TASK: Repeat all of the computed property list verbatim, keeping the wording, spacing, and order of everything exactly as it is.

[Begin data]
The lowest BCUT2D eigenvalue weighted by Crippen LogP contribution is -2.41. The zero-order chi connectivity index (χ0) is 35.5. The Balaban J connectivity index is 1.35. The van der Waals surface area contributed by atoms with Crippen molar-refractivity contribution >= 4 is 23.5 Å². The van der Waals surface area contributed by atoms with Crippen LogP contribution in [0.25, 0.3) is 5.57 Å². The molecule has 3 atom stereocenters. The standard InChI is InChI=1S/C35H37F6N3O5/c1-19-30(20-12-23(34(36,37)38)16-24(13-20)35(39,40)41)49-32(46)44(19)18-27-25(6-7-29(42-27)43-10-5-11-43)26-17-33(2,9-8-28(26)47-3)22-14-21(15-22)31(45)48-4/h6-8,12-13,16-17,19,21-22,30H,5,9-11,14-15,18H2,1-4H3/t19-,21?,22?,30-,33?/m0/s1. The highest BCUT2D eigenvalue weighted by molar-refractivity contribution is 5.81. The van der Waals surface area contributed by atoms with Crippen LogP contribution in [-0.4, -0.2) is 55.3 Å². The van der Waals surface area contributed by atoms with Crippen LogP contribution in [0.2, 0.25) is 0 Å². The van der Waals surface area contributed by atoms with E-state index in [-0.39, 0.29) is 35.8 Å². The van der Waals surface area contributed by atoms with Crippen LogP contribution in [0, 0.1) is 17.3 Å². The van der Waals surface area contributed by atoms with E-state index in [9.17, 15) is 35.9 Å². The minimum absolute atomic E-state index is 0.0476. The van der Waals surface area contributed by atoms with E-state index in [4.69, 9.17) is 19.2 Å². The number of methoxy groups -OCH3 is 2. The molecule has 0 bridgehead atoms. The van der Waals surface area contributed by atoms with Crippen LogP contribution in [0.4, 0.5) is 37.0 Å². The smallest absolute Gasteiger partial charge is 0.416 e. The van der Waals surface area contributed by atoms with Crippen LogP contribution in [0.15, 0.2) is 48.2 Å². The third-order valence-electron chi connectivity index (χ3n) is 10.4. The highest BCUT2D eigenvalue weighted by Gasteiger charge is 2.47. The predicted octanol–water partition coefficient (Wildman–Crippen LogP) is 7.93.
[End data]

The lowest BCUT2D eigenvalue weighted by Crippen LogP contribution is -2.41. The zero-order chi connectivity index (χ0) is 35.5. The Balaban J connectivity index is 1.35. The van der Waals surface area contributed by atoms with Crippen molar-refractivity contribution >= 4 is 23.5 Å². The van der Waals surface area contributed by atoms with Crippen LogP contribution in [0.25, 0.3) is 5.57 Å². The molecule has 3 atom stereocenters. The standard InChI is InChI=1S/C35H37F6N3O5/c1-19-30(20-12-23(34(36,37)38)16-24(13-20)35(39,40)41)49-32(46)44(19)18-27-25(6-7-29(42-27)43-10-5-11-43)26-17-33(2,9-8-28(26)47-3)22-14-21(15-22)31(45)48-4/h6-8,12-13,16-17,19,21-22,30H,5,9-11,14-15,18H2,1-4H3/t19-,21?,22?,30-,33?/m0/s1. The highest BCUT2D eigenvalue weighted by molar-refractivity contribution is 5.81. The van der Waals surface area contributed by atoms with Crippen LogP contribution in [-0.4, -0.2) is 55.3 Å². The van der Waals surface area contributed by atoms with Crippen LogP contribution in [0.2, 0.25) is 0 Å². The van der Waals surface area contributed by atoms with E-state index in [-0.39, 0.29) is 35.8 Å². The van der Waals surface area contributed by atoms with Crippen LogP contribution in [0, 0.1) is 17.3 Å². The van der Waals surface area contributed by atoms with E-state index in [9.17, 15) is 35.9 Å². The minimum absolute atomic E-state index is 0.0476. The van der Waals surface area contributed by atoms with E-state index in [4.69, 9.17) is 19.2 Å². The number of methoxy groups -OCH3 is 2. The molecule has 0 bridgehead atoms. The van der Waals surface area contributed by atoms with Crippen LogP contribution in [0.4, 0.5) is 37.0 Å². The smallest absolute Gasteiger partial charge is 0.416 e. The van der Waals surface area contributed by atoms with Crippen LogP contribution in [0.15, 0.2) is 48.2 Å². The third-order valence-electron chi connectivity index (χ3n) is 10.4. The highest BCUT2D eigenvalue weighted by Gasteiger charge is 2.47. The predicted octanol–water partition coefficient (Wildman–Crippen LogP) is 7.93.